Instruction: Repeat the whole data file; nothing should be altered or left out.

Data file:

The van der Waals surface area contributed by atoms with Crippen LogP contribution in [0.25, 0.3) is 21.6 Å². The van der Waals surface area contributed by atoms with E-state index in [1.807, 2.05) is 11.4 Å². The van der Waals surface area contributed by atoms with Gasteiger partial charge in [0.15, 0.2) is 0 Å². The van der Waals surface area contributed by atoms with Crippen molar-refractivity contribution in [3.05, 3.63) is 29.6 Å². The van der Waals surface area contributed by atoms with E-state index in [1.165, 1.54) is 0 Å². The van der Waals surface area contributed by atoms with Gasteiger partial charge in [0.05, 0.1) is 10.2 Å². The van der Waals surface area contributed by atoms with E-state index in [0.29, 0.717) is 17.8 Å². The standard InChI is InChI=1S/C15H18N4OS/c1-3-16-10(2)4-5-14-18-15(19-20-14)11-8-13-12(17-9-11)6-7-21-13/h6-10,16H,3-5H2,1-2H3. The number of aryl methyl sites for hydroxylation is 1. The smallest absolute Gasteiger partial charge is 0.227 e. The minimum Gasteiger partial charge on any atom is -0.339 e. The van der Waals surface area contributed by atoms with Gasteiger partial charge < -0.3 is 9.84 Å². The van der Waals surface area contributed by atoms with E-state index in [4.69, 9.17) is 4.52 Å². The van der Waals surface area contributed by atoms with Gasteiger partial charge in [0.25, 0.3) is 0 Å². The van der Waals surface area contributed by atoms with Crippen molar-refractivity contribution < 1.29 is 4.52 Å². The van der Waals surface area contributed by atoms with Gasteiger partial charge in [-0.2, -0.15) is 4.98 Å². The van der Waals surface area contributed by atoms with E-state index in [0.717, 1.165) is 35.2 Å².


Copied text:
The van der Waals surface area contributed by atoms with Crippen LogP contribution in [0.25, 0.3) is 21.6 Å². The van der Waals surface area contributed by atoms with E-state index in [1.807, 2.05) is 11.4 Å². The van der Waals surface area contributed by atoms with Gasteiger partial charge in [0.15, 0.2) is 0 Å². The van der Waals surface area contributed by atoms with Crippen molar-refractivity contribution in [3.05, 3.63) is 29.6 Å². The van der Waals surface area contributed by atoms with E-state index in [1.165, 1.54) is 0 Å². The van der Waals surface area contributed by atoms with Gasteiger partial charge in [0.05, 0.1) is 10.2 Å². The van der Waals surface area contributed by atoms with E-state index in [0.29, 0.717) is 17.8 Å². The standard InChI is InChI=1S/C15H18N4OS/c1-3-16-10(2)4-5-14-18-15(19-20-14)11-8-13-12(17-9-11)6-7-21-13/h6-10,16H,3-5H2,1-2H3. The number of aryl methyl sites for hydroxylation is 1. The smallest absolute Gasteiger partial charge is 0.227 e. The minimum Gasteiger partial charge on any atom is -0.339 e. The van der Waals surface area contributed by atoms with Gasteiger partial charge < -0.3 is 9.84 Å². The van der Waals surface area contributed by atoms with E-state index in [4.69, 9.17) is 4.52 Å². The van der Waals surface area contributed by atoms with Gasteiger partial charge in [0.25, 0.3) is 0 Å². The van der Waals surface area contributed by atoms with Crippen molar-refractivity contribution < 1.29 is 4.52 Å². The van der Waals surface area contributed by atoms with Gasteiger partial charge in [-0.2, -0.15) is 4.98 Å². The van der Waals surface area contributed by atoms with E-state index in [0.717, 1.165) is 35.2 Å².